Lawmen Learn to Expect Danger on Interstate 95
Posted September 24, 1998
CUMBERLAND COUNTY — For years, Interstate 95 has been known as a dangerous drug corridor, from Florida through North Carolina and north to New York. Lawmen who patrol the interstate say they know any stop could be their last.
"The most important thing that we tell our troopers is that they go home at the end of the shift to see their family." Sergeant R.E. Clendenin says.
State troopers who patrol Interstate 95 are told to treat every stop as though they're facing an assault or dangerous action.
"You may be stopping somebody who has already determined in his mind that he has a large amount of cash or he's carrying drugs and he's going to get from point A to point B no matter what happens," the State Trooper explains.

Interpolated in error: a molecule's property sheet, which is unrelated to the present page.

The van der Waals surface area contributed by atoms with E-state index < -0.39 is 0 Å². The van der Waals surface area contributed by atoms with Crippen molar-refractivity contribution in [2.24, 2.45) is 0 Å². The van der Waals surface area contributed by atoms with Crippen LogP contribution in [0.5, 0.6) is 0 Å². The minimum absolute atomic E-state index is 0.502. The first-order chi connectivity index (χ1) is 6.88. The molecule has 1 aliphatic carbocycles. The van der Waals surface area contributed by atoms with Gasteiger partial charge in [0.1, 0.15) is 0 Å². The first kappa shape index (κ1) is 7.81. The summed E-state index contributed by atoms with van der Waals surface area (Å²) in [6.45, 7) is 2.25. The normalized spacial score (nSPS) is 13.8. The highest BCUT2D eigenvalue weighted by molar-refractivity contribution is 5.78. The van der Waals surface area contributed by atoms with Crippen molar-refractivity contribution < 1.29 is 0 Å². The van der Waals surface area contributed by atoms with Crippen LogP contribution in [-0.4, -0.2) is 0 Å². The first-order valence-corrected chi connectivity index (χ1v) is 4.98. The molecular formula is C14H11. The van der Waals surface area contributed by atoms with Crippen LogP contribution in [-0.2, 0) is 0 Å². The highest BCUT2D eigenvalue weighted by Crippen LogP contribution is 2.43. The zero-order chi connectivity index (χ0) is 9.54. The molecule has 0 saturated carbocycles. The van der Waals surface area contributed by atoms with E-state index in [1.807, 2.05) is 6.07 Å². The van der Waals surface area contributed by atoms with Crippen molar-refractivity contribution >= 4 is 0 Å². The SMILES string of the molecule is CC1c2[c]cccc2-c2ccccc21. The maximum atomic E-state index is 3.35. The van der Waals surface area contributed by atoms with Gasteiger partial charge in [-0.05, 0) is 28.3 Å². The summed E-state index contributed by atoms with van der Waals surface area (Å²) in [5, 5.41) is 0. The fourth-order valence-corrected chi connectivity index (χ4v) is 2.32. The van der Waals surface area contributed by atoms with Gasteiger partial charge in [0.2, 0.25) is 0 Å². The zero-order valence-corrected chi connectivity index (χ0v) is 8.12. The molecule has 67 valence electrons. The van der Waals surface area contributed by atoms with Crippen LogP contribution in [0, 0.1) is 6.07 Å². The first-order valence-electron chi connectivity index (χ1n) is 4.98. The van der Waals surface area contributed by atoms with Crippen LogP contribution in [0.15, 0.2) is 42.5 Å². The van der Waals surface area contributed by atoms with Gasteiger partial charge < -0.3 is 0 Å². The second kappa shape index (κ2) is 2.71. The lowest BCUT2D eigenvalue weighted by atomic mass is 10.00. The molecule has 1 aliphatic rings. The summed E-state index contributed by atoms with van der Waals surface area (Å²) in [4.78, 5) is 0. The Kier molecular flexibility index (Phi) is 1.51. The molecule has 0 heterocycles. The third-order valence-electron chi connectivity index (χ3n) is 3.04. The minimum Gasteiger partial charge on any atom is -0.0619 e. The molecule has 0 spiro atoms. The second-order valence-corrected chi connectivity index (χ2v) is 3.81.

"The violator has the advantage over the officer," Clendenin says. "He knows his plans. He knows what he's going to do. The trooper has to sit back and watch and evaluate and then determine his action."
Troopers say the attacks on lawmen are a wake-up call, reminding them just how careful they need to be.
"Sometimes troopers are like anybody else. They'll fall back into the daily routine. It takes the tragic thing that happened on I-95 in Robeson County to sharpen us back up, to make us more aware of what potentially could happen out there," Clendenin says.
Troopers say no matter how many lawmen are shot or killed, another officer will be out that same night, and the next day, patrolling to make sure the interstate is safe for law-abiding citizens.